GIT: Daily commands

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Git commands are massive and chances are, you only need a small subset of them in daily usages. So here are the common git commands that I used daily:-

Undo last commit

git reset HEAD~1

Abort merge

git merge --abort

Set color on output

By default git already use color but not on OSX:-

git diff --color

Show diff on index/staging area

git diff --cached # OR
git diff --staged

Delete all branch except master

git branch | grep -v master | xargs git branch -d

Use -D instead to force delete. Sometimes git refused to delete like this

error: The branch '41-messages-too-long' is not fully merged.
If you are sure you want to delete it, run 'git branch -D 41-messages-too-long'.

List commits on local but not yet on remote (kind of hg outgoing)

git log origin/master..master

Git add patch

git add -p I think is pretty well known but I’ve just discovered one of it’s very handy option

Stage this hunk [y,n,q,a,d,/,K,g,e,?]? s
y - stage this hunk
n - do not stage this hunk
q - quit; do not stage this hunk nor any of the remaining ones
a - stage this hunk and all later hunks in the file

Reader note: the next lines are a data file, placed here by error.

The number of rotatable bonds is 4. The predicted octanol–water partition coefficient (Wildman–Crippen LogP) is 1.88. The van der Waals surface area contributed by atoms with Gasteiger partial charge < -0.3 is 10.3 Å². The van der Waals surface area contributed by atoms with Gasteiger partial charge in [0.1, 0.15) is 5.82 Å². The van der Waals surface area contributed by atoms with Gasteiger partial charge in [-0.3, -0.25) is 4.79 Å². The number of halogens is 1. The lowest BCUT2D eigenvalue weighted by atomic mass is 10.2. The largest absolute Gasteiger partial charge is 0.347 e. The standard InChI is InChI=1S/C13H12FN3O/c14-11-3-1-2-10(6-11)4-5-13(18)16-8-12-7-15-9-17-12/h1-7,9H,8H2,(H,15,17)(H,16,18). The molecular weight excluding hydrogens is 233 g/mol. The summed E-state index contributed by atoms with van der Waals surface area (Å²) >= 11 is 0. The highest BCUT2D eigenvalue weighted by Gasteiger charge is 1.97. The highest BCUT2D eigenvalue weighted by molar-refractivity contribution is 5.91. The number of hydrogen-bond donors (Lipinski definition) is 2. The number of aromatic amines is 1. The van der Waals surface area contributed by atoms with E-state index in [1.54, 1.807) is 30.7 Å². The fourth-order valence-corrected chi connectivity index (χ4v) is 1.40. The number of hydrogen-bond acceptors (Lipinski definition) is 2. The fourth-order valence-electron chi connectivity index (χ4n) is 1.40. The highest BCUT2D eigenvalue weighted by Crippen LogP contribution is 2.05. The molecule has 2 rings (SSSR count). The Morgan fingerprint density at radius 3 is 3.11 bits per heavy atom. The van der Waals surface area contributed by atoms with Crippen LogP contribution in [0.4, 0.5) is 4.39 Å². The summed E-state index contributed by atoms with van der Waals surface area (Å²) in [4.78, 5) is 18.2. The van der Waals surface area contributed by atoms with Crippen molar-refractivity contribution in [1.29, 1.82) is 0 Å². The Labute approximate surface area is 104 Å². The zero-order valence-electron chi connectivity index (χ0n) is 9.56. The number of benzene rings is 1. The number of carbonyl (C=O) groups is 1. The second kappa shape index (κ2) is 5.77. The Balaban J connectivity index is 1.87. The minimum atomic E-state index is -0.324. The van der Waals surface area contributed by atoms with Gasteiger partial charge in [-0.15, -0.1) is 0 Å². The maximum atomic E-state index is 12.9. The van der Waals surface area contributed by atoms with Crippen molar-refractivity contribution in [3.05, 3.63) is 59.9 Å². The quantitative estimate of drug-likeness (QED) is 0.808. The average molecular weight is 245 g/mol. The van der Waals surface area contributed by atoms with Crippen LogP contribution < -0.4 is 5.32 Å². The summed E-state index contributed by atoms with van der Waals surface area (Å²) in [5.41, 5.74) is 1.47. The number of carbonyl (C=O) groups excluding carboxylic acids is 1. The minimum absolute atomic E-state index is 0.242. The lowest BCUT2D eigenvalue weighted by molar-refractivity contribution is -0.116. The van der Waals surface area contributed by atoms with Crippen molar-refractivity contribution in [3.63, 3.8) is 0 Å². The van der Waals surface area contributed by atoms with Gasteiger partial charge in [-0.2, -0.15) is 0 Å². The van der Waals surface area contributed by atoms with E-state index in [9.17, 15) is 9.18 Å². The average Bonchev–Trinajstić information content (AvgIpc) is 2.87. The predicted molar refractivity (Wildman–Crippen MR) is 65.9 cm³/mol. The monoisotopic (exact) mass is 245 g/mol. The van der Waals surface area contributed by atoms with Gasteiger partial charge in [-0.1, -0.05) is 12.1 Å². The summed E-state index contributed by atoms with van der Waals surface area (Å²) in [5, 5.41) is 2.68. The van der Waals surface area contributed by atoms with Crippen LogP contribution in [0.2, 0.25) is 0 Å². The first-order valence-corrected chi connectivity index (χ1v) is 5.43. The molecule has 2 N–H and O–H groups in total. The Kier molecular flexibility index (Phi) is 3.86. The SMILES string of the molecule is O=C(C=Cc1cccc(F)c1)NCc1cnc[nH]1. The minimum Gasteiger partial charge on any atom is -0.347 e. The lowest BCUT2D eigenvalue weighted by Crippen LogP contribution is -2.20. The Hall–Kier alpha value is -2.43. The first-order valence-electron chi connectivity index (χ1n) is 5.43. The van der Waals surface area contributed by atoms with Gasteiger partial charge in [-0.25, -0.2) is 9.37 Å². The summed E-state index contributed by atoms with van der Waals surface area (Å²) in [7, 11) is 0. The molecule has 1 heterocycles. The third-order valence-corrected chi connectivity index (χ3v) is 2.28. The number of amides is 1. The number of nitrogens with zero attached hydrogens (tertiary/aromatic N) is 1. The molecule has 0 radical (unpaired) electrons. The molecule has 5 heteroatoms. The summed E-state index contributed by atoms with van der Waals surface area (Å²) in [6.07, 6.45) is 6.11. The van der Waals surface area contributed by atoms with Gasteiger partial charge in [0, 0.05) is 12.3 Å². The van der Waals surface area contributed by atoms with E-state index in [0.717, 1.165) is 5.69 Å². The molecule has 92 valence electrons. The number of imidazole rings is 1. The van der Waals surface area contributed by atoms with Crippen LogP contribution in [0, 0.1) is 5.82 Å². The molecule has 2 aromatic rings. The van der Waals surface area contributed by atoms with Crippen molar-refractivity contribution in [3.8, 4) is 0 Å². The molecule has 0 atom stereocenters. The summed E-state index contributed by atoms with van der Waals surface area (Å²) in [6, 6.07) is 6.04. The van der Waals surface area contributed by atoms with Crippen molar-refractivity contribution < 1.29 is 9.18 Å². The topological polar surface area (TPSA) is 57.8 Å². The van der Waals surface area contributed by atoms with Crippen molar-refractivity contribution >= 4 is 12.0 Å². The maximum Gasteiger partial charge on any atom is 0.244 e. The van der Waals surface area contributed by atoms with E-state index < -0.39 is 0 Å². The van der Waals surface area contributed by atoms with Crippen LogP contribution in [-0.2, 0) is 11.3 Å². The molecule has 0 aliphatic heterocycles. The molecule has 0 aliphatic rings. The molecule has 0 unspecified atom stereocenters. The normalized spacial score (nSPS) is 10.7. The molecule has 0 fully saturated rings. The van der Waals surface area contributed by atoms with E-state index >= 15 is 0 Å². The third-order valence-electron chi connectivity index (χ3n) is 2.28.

d - do not stage this hunk nor any of the later hunks in the file
g - select a hunk to go to
/ - search for a hunk matching the given regex
j - leave this hunk undecided, see next undecided hunk
J - leave this hunk undecided, see next hunk
k - leave this hunk undecided, see previous undecided hunk
K - leave this hunk undecided, see previous hunk
s - split the current hunk into smaller hunks
e - manually edit the current hunk
? - print help

So the proposed hunk might contain 2 unrelated changes you don’t want to commit together. The s option allow you to split the hunk into much smaller hunk.

Stash untracked files

git stash save -u

Stash patch

Discovered this today. I’m on a branch and there’s some changes there that I want to commit to master. Git won’t allow you to checkout master unless you commit all the changes, or stash them. But there’s only certain hunk that I want to commit to master, while the rest should be committed to the current branch (when ready). So it would be great if I can stash all the changes into proper hunks that I want to commit.

So git stash -p is the equivalent of git add -p for stashing.

Reference -

Written on January 5, 2016 by kamal
About author

Lead Engineer at Xoxzo Inc. Develop web applications in Python/Django. Interested in open source and tech talent development. provide API services for developer to develop messaging and voice based application. The postings on this site are my own and don't necessarily represent my employer's positions, strategies or opinions. I can be reached via Twitter @k4ml.

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